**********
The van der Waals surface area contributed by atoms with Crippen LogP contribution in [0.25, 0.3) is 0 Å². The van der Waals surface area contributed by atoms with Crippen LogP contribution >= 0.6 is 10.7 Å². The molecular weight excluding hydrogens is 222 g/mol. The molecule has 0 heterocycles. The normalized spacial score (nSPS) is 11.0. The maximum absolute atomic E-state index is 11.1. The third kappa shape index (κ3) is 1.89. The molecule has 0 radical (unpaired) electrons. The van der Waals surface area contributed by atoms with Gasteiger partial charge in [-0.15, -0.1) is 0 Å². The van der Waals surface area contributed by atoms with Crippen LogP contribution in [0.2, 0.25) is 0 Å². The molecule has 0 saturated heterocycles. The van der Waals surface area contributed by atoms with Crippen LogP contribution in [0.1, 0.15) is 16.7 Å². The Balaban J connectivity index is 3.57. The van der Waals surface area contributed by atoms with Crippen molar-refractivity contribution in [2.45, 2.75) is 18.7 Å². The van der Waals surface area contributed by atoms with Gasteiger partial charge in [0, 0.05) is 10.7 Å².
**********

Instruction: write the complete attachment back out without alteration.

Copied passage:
The van der Waals surface area contributed by atoms with Crippen LogP contribution in [0.25, 0.3) is 0 Å². The van der Waals surface area contributed by atoms with Crippen LogP contribution >= 0.6 is 10.7 Å². The molecular weight excluding hydrogens is 222 g/mol. The molecule has 0 heterocycles. The normalized spacial score (nSPS) is 11.0. The maximum absolute atomic E-state index is 11.1. The third kappa shape index (κ3) is 1.89. The molecule has 0 radical (unpaired) electrons. The van der Waals surface area contributed by atoms with Gasteiger partial charge in [-0.15, -0.1) is 0 Å². The van der Waals surface area contributed by atoms with Crippen LogP contribution in [0.2, 0.25) is 0 Å². The molecule has 0 saturated heterocycles. The van der Waals surface area contributed by atoms with Crippen LogP contribution in [0.1, 0.15) is 16.7 Å². The Balaban J connectivity index is 3.57. The van der Waals surface area contributed by atoms with Crippen molar-refractivity contribution in [2.45, 2.75) is 18.7 Å². The van der Waals surface area contributed by atoms with Gasteiger partial charge in [0, 0.05) is 10.7 Å².